After the age of 65, a person’s chance of needing medical imaging doubles, and between 50% and 75% of patients with electronic implantable devices will likely need medical imaging over their device’s lifetime.

Confusion Exists Over Risks

The survey, made possible by a grant from Medtronic, found that nearly a third of patients and more than half of caregivers did not recall being informed that they or the person they care for might not be eligible for some forms of medical imaging at the time the device was implanted. The survey also found that three in 10 electronic implantable device patients have had an MRI despite the risks, and of this group nearly 20% reported experiencing problems with their device afterwards.

Physicians Agree More Education is Needed

In addition, the survey evaluated health care provider perceptions and use of guidelines from the American College of Cardiology (ACC), the American College of Radiology (ACR), and American Heart Association (AHA) for MRI use in patients with electronic implantable devices. The physicians reported using clinical guidelines often, referring to the ACC, ACR, and AHA guidelines in near equal numbers for medical imaging. Nearly all health care providers surveyed (98%) support more education on medical imaging and electronic implantable devices to help ensure awareness of critical guidelines, including that electronic implantable devices should not be regarded as safe for medical imaging simply because they are labeled as modern or recently manufactured.

This survey has prompted NCOA to host a series of community events across the country. At the events, experts will share the results of the survey and provide information about medical imaging safety, particularly for patients with electronic implantable devices. These free events will be held at community centers across the country beginning in Orlando, FL in February–American Heart Health Month. For more information on the Orlando event, please call Ben White at 407-254-9078.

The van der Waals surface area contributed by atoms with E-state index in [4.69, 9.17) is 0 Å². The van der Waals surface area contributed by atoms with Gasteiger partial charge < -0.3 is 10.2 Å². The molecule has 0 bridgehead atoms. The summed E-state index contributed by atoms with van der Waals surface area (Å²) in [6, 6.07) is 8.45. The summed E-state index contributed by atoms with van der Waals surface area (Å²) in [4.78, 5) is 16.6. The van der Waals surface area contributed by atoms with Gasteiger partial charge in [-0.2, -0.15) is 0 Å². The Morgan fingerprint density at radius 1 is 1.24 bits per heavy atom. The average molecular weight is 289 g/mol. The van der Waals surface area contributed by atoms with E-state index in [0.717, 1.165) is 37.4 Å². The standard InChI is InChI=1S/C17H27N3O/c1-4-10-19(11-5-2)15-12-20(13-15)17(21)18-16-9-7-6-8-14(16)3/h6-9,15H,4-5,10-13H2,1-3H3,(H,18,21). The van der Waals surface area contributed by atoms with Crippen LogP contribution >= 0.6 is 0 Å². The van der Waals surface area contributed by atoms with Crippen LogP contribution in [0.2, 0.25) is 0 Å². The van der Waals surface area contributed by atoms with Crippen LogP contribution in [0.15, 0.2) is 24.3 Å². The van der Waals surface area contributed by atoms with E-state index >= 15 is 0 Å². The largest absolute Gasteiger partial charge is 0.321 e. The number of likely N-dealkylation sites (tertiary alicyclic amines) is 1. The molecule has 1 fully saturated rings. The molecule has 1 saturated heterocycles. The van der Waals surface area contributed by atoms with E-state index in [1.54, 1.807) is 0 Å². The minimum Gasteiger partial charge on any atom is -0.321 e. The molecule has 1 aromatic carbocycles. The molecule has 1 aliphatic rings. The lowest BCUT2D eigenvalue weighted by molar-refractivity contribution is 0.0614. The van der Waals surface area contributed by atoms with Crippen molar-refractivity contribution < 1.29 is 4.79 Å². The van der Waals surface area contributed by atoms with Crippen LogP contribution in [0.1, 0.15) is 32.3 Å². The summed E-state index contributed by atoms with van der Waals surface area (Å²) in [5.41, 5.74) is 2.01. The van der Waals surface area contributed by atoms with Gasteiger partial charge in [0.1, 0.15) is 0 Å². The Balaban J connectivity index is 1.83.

See more information on these events.

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Research Methodology
Penn Schoen Berland (PSB) conducted 1,077 online interviews with 652 older adults, 273 caregivers and 152 physicians from November 19-30, 2009. Overall, margin of error for patients and caregivers is +/-3.22% and +/-7.95% for physicians.

About NCOA
The National Council on Aging is a nonprofit service and advocacy organization headquartered in Washington, DC. NCOA is a national voice for older Americans–especially those who are vulnerable and disadvantaged–and the community organizations that serve them. It brings together nonprofit organizations, businesses, and government to develop creative solutions that improve the lives of all older adults. NCOA works with thousands of organizations across the country to help older adults find jobs and benefits, improve their health, live independently, and remain active in their communities. For more information, visitwww.ncoa.org

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ipad follow up

I work in MRI at a small hospital but Imaging is a high priority. The Apple Ipad is a low cost easy to use system for Doctors to use to review important medical data and images from home or at the office before they see the patients they have been consulted on. This will revolutionize medicine as we know it.  Faster discharge planning and easier access to vital knowledge by doctors will make medicine more streamline than ever. It is small and portable anyone can operate it.  We will see this becoming available to hospitals soon.